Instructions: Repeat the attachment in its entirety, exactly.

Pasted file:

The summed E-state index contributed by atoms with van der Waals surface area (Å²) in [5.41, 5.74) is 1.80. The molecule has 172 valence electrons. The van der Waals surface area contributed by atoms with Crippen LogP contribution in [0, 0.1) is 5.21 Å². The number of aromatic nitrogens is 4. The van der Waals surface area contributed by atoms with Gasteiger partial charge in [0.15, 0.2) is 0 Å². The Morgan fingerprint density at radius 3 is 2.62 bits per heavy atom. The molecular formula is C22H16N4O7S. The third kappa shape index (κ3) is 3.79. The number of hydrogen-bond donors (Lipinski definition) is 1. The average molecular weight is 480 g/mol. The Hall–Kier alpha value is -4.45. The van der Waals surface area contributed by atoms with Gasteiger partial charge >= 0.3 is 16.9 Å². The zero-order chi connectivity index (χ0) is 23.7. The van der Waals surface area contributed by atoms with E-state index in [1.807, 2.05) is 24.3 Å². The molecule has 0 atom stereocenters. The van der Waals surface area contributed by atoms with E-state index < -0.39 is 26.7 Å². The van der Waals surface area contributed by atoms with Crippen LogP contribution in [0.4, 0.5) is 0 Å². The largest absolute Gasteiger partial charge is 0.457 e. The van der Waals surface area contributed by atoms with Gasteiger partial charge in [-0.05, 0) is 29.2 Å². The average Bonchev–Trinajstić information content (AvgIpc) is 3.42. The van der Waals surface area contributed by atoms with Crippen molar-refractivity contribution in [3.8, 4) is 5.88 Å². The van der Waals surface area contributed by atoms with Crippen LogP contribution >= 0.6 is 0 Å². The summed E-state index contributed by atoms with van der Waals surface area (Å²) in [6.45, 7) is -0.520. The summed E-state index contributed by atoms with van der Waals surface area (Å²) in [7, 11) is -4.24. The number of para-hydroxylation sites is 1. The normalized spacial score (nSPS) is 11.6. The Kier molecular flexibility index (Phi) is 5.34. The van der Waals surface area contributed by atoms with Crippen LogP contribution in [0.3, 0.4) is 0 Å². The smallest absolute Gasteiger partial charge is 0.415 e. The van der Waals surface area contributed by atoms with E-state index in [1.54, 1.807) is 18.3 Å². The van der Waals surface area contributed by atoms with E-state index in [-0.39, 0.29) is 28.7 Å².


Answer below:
The summed E-state index contributed by atoms with van der Waals surface area (Å²) in [5.41, 5.74) is 1.80. The molecule has 172 valence electrons. The van der Waals surface area contributed by atoms with Crippen LogP contribution in [0, 0.1) is 5.21 Å². The number of aromatic nitrogens is 4. The van der Waals surface area contributed by atoms with Gasteiger partial charge in [0.15, 0.2) is 0 Å². The Morgan fingerprint density at radius 3 is 2.62 bits per heavy atom. The molecular formula is C22H16N4O7S. The third kappa shape index (κ3) is 3.79. The number of hydrogen-bond donors (Lipinski definition) is 1. The average molecular weight is 480 g/mol. The Hall–Kier alpha value is -4.45. The van der Waals surface area contributed by atoms with Gasteiger partial charge >= 0.3 is 16.9 Å². The zero-order chi connectivity index (χ0) is 23.7. The van der Waals surface area contributed by atoms with E-state index in [1.807, 2.05) is 24.3 Å². The molecule has 0 atom stereocenters. The van der Waals surface area contributed by atoms with E-state index < -0.39 is 26.7 Å². The van der Waals surface area contributed by atoms with Crippen LogP contribution in [0.4, 0.5) is 0 Å². The largest absolute Gasteiger partial charge is 0.457 e. The van der Waals surface area contributed by atoms with Gasteiger partial charge in [-0.05, 0) is 29.2 Å². The average Bonchev–Trinajstić information content (AvgIpc) is 3.42. The van der Waals surface area contributed by atoms with Crippen molar-refractivity contribution in [3.8, 4) is 5.88 Å². The van der Waals surface area contributed by atoms with Crippen LogP contribution >= 0.6 is 0 Å². The summed E-state index contributed by atoms with van der Waals surface area (Å²) in [6.45, 7) is -0.520. The summed E-state index contributed by atoms with van der Waals surface area (Å²) in [7, 11) is -4.24. The number of para-hydroxylation sites is 1. The normalized spacial score (nSPS) is 11.6. The Kier molecular flexibility index (Phi) is 5.34. The van der Waals surface area contributed by atoms with Crippen LogP contribution in [0.3, 0.4) is 0 Å². The smallest absolute Gasteiger partial charge is 0.415 e. The van der Waals surface area contributed by atoms with E-state index in [1.54, 1.807) is 18.3 Å². The van der Waals surface area contributed by atoms with E-state index in [-0.39, 0.29) is 28.7 Å².